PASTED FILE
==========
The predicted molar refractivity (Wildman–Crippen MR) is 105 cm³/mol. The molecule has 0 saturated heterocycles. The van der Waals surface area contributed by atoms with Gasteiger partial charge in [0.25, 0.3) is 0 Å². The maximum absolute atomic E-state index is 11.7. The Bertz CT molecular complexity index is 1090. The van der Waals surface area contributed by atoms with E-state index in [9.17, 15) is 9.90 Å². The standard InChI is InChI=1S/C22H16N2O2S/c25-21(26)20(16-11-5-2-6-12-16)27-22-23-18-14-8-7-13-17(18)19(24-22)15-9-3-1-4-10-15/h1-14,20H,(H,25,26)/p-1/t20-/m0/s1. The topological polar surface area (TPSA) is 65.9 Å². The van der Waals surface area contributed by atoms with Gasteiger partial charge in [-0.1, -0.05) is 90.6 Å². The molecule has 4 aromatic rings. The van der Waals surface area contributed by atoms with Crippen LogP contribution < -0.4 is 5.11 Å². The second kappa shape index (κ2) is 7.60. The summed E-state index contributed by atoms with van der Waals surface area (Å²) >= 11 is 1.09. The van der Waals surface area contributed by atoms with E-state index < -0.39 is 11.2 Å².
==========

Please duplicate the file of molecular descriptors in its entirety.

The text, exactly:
The predicted molar refractivity (Wildman–Crippen MR) is 105 cm³/mol. The molecule has 0 saturated heterocycles. The van der Waals surface area contributed by atoms with Gasteiger partial charge in [0.25, 0.3) is 0 Å². The maximum absolute atomic E-state index is 11.7. The Bertz CT molecular complexity index is 1090. The van der Waals surface area contributed by atoms with E-state index in [9.17, 15) is 9.90 Å². The standard InChI is InChI=1S/C22H16N2O2S/c25-21(26)20(16-11-5-2-6-12-16)27-22-23-18-14-8-7-13-17(18)19(24-22)15-9-3-1-4-10-15/h1-14,20H,(H,25,26)/p-1/t20-/m0/s1. The topological polar surface area (TPSA) is 65.9 Å². The van der Waals surface area contributed by atoms with Gasteiger partial charge in [-0.1, -0.05) is 90.6 Å². The molecule has 4 aromatic rings. The van der Waals surface area contributed by atoms with Crippen LogP contribution < -0.4 is 5.11 Å². The second kappa shape index (κ2) is 7.60. The summed E-state index contributed by atoms with van der Waals surface area (Å²) >= 11 is 1.09. The van der Waals surface area contributed by atoms with E-state index < -0.39 is 11.2 Å².